Inverurie Eye

All Hallows Eve will soon be upon us, or Halloween as it is commonly now known, writes Neil Thomson. The name “Hallow’een” is a gift from the Scots, who traditionally like scaring the daylights out of each other.

For a nation which is historically famous for possessing one of the “doorest” of religions, we have always had a fascination with ghosts, ghouls and things that go bump in the night. It was a peculiarity we exported to the Colonies, particularly the United States, and who, in turn, are now exporting it back to us with additional razzmatazz. Don’t get me wrong, I like most of the “Americanised” Halloween. Any excuse to dress up as Dracula is fine by me. I like the fact they’ve made it almost holiday-ish, where spooky decorations go up about a week in advance, and people use it as an excuse to get together and have Halloween parties. But, as far as I’m concerned, it’s still called “guising“, not “trick-or-treat”, and pumpkins are a very poor substitute for a “neepy lantern”.

I remember going guising as a youngster, a great opportunity to get given sweets in exchange for a very poor rendition of “The Witches of Halloween” or a couple of ancient knock-knock jokes. Fantastic.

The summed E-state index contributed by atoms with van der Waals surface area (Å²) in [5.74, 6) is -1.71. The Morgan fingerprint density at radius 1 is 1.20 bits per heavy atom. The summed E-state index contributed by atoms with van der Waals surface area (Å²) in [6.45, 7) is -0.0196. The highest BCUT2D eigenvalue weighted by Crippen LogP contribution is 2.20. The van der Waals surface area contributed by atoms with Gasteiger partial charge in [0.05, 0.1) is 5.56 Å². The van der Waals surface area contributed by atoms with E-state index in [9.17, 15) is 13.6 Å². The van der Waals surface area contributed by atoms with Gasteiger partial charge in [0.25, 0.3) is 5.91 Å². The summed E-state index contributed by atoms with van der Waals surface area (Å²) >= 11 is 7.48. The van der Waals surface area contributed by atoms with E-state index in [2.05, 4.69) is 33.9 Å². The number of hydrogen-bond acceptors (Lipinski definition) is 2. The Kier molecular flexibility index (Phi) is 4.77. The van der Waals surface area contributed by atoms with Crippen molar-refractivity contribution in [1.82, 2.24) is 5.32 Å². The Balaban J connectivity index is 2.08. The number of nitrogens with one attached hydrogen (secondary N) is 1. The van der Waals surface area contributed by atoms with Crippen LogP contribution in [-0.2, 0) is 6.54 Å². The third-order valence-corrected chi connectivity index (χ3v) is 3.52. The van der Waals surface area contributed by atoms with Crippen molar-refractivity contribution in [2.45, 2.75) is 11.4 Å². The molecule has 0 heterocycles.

That is, until you’re too old to go guising, and you become the recipient of very poor versions of “The Witches of Halloween” or ancient knock-knock jokes. You part with a handful of mini Mars Bars and are convinced you got the worse of the transaction.

No guising costume of my youth stands out in my memory, probably because they were all based to the standard “white-sheet-with-hole-cut-out” pattern, a bit like a winter-camouflage poncho. It wasn’t until you were older that face paints and fake blood became involved. But the Americans have taken the dressing up bit to a whole new level, with gruesomely realistic costumes replacing ketchup smeared bed linen. At least now, while you are being serenaded by a 15th rendition of “The Witches of Halloween, you can admire the effort of the modern day Halloween costume.

But, keep your pumpkins, a neepy lantern wins every time. To start with, there is no smell quite like a neepy lantern with a lit candle inside it, and you get to make a wee lum in the lid and a scary face. Plus, you can have the bit left from the hollowing out with your mince and tatties. A win-win situation. Sure, you can make pumpkin pie with the left over hollowings-out of the pumpkin, and it’s quite fine, but not a scratch on mince, neeps and tatties.

I remember one year, while still living in Aberdeen, we didn’t get a big enough neep for a lantern in time, so my father cunningly constructed a lantern out of an old paint tin. It was an effective substitute, that was until the internal candle was lit and the can would heat up rapidly making it too hot to carry!